Pohnpei Part IV

“Nan Madol” translates into “the spaces between,” which besides being one of the first facts you discover in a quick internet search refers to the channels between the islets of Nan Madol. The city was built on a reef and is made up of man-made islets that are surrounded by a constant comparison to Venice. The seawall I keep referring to is the outer wall of a series of large islets that compose the outermost ring on Nan Madol. Further up the seawall I eventually came across a channel that gave way to the city proper. This gap in the seawall was spanned by two lines of rocks that extended from the wall and into the channel. I think these were wave-breaks to reduce the effect of the ocean on the thoroughfares of Nan Madol. I spotted these first and as I turned the corner I spotted my first distinct islet. I was ridiculously excited about this little thing. My first glimpse of the seawall when I turned the corner in the kayak had my heart racing, but that corner didn’t have the log-cabin style architecture (it was boulder stacked very neatly on other boulders). Further along the seawall it transitioned to well-stacked basalt columns, but turning the corner to see the islet was my first real “wow, this is Nan Madol” moment, and that feeling just kept getting topped as I continued in this city.

The islet that I spotted and had been swooning over was Peinering. It rises out of the surrounding channels and is completely log-cabin style. From ankle-deep mud, you look up at walls ten feet high. The main entrance is on the side opposite the sea, and the wall has crumbled in one corner. The islands are not entirely basalt; they are constructed with basalt walls but the in-fill is coral. This coral is extremely sharp. This proved very difficult to navigate in flip-flops, and I recommend that anyone visiting Nan Madol wear close-toed shoes. The next day I wandered around the city in tennis shoes that drained easily and those worked well, but those tennis shoes wound up in the trash once I got home. I think a solid pair of reef shoes would be ideal.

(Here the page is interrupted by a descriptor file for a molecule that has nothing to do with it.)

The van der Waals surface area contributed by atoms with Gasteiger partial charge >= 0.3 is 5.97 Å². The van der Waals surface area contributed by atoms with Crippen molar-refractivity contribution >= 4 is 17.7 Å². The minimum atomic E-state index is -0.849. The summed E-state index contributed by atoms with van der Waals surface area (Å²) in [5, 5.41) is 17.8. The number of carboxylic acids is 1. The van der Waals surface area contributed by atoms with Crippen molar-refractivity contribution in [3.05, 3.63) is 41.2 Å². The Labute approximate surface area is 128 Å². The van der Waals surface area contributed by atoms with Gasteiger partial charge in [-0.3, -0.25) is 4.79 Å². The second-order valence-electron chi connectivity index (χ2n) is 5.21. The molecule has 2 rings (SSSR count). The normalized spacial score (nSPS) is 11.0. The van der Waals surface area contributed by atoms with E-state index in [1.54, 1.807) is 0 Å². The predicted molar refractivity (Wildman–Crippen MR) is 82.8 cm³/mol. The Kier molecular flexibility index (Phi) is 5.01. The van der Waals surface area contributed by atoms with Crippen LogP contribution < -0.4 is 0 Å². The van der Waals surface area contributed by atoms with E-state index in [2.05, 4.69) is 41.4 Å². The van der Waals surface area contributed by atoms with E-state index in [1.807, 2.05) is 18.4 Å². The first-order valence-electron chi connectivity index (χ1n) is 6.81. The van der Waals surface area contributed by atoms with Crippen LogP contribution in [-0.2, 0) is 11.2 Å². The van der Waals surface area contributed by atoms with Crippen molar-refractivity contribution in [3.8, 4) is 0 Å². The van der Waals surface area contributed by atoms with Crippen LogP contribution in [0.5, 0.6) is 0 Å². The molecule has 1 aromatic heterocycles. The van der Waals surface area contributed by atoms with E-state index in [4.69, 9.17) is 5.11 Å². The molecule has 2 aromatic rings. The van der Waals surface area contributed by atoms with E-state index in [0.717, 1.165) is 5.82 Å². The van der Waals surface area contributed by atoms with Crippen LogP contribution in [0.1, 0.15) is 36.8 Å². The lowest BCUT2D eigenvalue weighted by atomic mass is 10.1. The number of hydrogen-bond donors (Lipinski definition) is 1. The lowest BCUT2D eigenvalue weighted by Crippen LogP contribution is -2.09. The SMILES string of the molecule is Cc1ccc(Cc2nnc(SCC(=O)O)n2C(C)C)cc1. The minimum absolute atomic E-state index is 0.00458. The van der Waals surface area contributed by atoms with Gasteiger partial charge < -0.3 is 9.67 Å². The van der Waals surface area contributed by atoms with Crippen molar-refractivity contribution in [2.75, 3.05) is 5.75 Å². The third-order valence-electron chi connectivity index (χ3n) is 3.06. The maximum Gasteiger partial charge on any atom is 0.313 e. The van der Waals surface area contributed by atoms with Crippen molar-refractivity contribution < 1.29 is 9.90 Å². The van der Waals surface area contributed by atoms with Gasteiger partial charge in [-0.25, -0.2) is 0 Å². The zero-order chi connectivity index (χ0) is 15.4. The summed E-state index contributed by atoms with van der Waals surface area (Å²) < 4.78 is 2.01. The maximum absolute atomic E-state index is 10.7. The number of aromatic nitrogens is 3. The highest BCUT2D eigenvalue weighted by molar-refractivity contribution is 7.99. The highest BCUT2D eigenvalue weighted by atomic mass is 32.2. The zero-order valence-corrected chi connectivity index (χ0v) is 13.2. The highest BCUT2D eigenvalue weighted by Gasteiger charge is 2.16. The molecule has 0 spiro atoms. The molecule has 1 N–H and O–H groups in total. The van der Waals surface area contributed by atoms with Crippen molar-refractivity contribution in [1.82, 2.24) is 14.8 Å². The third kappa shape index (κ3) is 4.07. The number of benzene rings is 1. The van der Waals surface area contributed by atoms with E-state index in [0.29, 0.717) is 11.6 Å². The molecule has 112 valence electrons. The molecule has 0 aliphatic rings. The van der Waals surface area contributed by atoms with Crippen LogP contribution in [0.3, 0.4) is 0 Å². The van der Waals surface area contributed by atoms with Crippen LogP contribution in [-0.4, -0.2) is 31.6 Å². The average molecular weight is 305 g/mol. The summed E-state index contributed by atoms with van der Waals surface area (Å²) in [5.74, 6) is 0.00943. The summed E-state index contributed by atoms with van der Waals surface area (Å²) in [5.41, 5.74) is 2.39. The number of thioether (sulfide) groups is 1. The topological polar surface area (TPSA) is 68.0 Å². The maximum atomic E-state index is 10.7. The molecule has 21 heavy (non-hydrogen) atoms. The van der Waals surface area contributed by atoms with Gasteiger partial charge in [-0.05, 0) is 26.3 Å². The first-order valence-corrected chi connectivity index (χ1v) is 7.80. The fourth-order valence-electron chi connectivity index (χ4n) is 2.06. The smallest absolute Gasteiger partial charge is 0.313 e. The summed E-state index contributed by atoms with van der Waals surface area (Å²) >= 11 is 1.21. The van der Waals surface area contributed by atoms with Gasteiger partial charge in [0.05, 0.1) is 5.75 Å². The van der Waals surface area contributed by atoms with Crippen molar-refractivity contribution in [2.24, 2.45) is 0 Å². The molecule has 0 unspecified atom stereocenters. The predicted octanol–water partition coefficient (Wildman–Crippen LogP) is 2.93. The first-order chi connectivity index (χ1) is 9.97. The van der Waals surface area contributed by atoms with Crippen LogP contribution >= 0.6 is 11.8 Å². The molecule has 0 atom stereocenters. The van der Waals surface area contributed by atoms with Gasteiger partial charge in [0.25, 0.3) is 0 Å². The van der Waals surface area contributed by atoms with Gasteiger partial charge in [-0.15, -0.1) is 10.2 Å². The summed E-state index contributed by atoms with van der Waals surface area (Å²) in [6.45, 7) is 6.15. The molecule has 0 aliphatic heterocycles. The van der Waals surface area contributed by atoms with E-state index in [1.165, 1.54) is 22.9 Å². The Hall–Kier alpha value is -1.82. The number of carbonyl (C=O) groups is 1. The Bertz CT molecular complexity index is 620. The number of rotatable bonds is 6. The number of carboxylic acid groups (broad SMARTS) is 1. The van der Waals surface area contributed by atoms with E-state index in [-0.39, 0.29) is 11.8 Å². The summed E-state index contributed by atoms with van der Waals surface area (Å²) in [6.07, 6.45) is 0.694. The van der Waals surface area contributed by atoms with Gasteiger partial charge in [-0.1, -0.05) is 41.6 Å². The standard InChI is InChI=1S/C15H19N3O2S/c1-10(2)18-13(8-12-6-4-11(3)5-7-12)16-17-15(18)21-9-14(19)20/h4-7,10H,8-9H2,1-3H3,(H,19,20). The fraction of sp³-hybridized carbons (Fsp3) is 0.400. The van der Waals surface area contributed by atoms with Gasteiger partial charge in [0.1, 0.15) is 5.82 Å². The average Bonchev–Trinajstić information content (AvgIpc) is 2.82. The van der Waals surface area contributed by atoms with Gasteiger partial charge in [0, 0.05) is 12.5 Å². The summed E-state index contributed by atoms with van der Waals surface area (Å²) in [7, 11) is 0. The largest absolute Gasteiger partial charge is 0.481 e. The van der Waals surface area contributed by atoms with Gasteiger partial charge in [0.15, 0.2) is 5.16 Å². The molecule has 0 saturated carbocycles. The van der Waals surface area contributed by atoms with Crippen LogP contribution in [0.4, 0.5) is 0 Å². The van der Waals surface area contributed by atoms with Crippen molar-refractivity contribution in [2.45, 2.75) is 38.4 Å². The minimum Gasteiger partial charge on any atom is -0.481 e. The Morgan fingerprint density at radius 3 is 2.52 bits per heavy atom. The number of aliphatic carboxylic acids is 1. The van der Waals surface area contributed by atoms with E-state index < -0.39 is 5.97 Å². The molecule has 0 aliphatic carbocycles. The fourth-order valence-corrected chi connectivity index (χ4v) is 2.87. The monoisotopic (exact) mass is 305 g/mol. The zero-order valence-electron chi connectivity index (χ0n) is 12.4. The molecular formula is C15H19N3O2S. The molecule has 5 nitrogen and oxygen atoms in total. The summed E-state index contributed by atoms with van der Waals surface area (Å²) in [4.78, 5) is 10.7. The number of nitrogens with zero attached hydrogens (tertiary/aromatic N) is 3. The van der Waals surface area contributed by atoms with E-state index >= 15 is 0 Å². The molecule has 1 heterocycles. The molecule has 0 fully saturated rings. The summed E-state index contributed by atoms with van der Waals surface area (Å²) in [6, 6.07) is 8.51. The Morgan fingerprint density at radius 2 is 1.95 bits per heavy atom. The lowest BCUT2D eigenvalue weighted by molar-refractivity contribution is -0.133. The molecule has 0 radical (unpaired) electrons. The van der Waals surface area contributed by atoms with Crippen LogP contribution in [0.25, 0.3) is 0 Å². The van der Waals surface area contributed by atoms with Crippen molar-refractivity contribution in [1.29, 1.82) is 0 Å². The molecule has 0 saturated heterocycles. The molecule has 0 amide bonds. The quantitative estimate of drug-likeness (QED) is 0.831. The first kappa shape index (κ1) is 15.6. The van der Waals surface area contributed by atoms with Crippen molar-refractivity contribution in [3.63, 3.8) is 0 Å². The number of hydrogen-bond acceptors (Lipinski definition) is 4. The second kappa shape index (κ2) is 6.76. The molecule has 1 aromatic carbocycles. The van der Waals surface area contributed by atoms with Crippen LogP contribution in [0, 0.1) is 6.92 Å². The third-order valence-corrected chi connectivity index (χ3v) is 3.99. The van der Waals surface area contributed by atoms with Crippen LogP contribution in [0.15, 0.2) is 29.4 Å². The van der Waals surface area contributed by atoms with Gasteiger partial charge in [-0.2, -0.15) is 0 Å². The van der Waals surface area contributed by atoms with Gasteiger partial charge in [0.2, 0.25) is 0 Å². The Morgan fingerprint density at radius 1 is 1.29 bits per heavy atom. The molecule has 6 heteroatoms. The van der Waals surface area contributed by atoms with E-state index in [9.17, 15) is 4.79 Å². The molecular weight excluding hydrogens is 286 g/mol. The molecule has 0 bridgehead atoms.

I asked my guide the next day what he thought the floors originally were, since no one credits the ancient Ponapeans with the invention of the tennis shoe. His theory is that on top of the coral in-fill there would probably be a layer of smaller gravel and then a final layer of dirt or sand. The topmost layer would serve as the walkable surface. In the intervening centuries the normal course of erosion has washed it away.

Continuing a theme, I took an embarrassing number of photos and selfies on Peinering, not knowing if I would manage to see a finer example of Nan Madol architecture. The islet features at least two smaller structures made of basalt and rising to about waist height. My initial thought on seeing these was “brick pizza oven,” harking back to the Italian connection. I might not have been too far off; Peinering was used for the production and storage of ceremonial coconut oil, so these structures had something to do with that.

Standing in one corner of Peinering and looking out over the channel and into the mangroves, I spent some time really trying to imagine what the city must have been like in its heydey. Coming in from the sea you would have seen a towering seawall hundreds of yards long and dozens of feet high. Paddling in on your canoe you would have entered a city of nearly a hundred islets, criss-crossed by channels. Nan Madol was the center of the culture and home to a God-king, and it was a city of priests and ceremony. The average Ponapean in modern times lives in a house, but you’ll still see (as you traverse steep slopes in your Yaris) examples of the traditional thatched architecture put to various uses around the island. A newcomer would have transitioned from his village of thatched huts to a city of stone temples and palaces. If you gained a vantage point, you would look out over more than a hundred acres of city, the smells and sound of the sea mixing with those of coconut oil and ceremonial chants and all the normal chatter, highlighted in the bright tropical sun. It would have been beautiful.